Next we will do an experiment with ELODEA...
Elodea is a genus of aquatic plants often called the waterweeds. Elodea is native to North America and is also widely used as aquarium vegetation. The introduction of some species of Elodea into waterways in parts of Europe, Australia, Africa, Asia, and New Zealand has created a significant problem and it is now considered a noxious weed in these areas. An older name for this genus is Anacharis, which serves as a common name in North America.
Elodea canadensis, sometimes called American or Canadian water weed or pond weed, is widely known as the generic water weed. The use of these names causes it to be confused with similar-looking plants, like Brazilian elodea (Egeria densa) or hydrilla (Hydrilla verticillata). American water weed is an attractive aquarium plant and is a good substitute for Brazilian elodea. It can be used for science experiments in classrooms demonstrating how plants use carbon dioxide with the usage of bromothymol blue.
The American water weed lives entirely underwater with the exception of small white flowers which bloom at the surface and are attached to the plant by delicate stalks. It produces winter buds from the stem tips that overwinter on the lake bottom. It also often overwinters as an evergreen plant in mild climates. In the fall, leafy stalks will detach from the parent plant, float away, root, and start new plants. This is the American water weed's most important method of spreading, while seed production plays a relatively minor role.
Silty sediments and water rich in nutrients favor the growth of American water weed in nutrient-rich lakes. However, the plants will grow in a wide range of conditions, from very shallow to deep water, and in many sediment types. It can even continue to grow unrooted, as floating fragments. It is found throughout temperate North America, where it is one of the most common aquatic plants.
American water weed is an important part of lake ecosystems. It provides good habitat for many aquatic invertebrates and cover for young fish and amphibians. Waterfowl, especially ducks, as well as beaver, muskrat and aquatic turtles eat this plant. It is also of economic importance as an attractive and easy to keep aquarium plant, although in the states of Oregon, South Carolina, and Washington it has been deemed an invasive species and is illegal to sell.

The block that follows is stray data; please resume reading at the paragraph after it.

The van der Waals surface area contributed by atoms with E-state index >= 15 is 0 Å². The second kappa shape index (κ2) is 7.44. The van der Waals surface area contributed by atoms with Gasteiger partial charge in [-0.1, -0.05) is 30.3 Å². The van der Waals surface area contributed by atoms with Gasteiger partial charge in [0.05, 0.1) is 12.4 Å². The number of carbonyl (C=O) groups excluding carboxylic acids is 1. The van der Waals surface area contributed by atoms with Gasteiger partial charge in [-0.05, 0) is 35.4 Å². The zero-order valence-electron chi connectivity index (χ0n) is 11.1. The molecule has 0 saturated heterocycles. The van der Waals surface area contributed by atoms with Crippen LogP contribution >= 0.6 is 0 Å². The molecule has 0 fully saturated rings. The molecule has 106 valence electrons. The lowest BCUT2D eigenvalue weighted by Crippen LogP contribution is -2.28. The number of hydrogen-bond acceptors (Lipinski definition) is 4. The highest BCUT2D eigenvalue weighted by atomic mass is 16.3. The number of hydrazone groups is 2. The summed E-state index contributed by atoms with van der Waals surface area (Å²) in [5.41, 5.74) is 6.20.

Yeasts are eukaryotic micro-organisms classified in the kingdom Fungi, with 1,500 species currently described estimated to be only 1% of all fungal species. Most reproduce asexually by mitosis, and many do so by an asymmetric division process called budding. Yeasts are unicellular, although some species with yeast forms may become multicellular through the formation of a string of connected budding cells known as pseudohyphae, or false hyphae, as seen in most molds. Yeast size can vary greatly depending on the species, typically measuring 3–4 µm in diameter, although some yeasts can reach over 40 µm.
By fermentation, the yeast species Saccharomyces cerevisiae converts carbohydrates to carbon dioxide and alcohols – for thousands of years the carbon dioxide has been used in baking and the alcohol in alcoholic beverages. It is also extremely important as a model organism in modern cell biology research, and is one of the most thoroughly researched eukaryotic microorganisms. Researchers have used it to gather information about the biology of the eukaryotic cell and ultimately human biology. Other species of yeast, such as Candida albicans, are opportunistic pathogens and can cause infections in humans. Yeasts have recently been used to generate electricity in microbial fuel cells, and produce ethanol for the biofuel industry.
Yeasts do not form a single taxonomic or phylogenetic grouping. The term "yeast" is often taken as a synonym for Saccharomyces cerevisiae, but the phylogenetic diversity of yeasts is shown by their placement in two separate phyla: the Ascomycota and the Basidiomycota. The budding yeasts ("true yeasts") are classified in the order Saccharomycetales.